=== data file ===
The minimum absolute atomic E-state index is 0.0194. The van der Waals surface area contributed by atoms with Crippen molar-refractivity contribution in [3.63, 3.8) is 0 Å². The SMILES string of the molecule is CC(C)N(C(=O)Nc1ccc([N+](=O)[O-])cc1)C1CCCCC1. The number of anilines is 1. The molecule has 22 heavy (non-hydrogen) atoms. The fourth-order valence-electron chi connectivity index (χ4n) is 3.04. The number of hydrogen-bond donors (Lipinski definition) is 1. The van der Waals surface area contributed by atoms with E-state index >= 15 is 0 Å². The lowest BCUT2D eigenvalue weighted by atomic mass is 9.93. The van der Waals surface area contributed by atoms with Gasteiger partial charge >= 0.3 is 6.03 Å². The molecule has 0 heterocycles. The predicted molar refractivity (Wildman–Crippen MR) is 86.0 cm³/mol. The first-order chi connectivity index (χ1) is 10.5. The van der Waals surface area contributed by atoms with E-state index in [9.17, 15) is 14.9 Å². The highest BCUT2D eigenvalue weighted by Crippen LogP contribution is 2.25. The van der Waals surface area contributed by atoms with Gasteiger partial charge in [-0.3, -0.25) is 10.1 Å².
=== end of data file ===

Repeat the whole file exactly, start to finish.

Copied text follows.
The minimum absolute atomic E-state index is 0.0194. The van der Waals surface area contributed by atoms with Crippen molar-refractivity contribution in [3.63, 3.8) is 0 Å². The SMILES string of the molecule is CC(C)N(C(=O)Nc1ccc([N+](=O)[O-])cc1)C1CCCCC1. The number of anilines is 1. The molecule has 22 heavy (non-hydrogen) atoms. The fourth-order valence-electron chi connectivity index (χ4n) is 3.04. The number of hydrogen-bond donors (Lipinski definition) is 1. The van der Waals surface area contributed by atoms with E-state index >= 15 is 0 Å². The lowest BCUT2D eigenvalue weighted by atomic mass is 9.93. The van der Waals surface area contributed by atoms with Gasteiger partial charge >= 0.3 is 6.03 Å². The molecule has 0 heterocycles. The predicted molar refractivity (Wildman–Crippen MR) is 86.0 cm³/mol. The first-order chi connectivity index (χ1) is 10.5. The van der Waals surface area contributed by atoms with E-state index in [9.17, 15) is 14.9 Å². The highest BCUT2D eigenvalue weighted by Crippen LogP contribution is 2.25. The van der Waals surface area contributed by atoms with Gasteiger partial charge in [-0.3, -0.25) is 10.1 Å².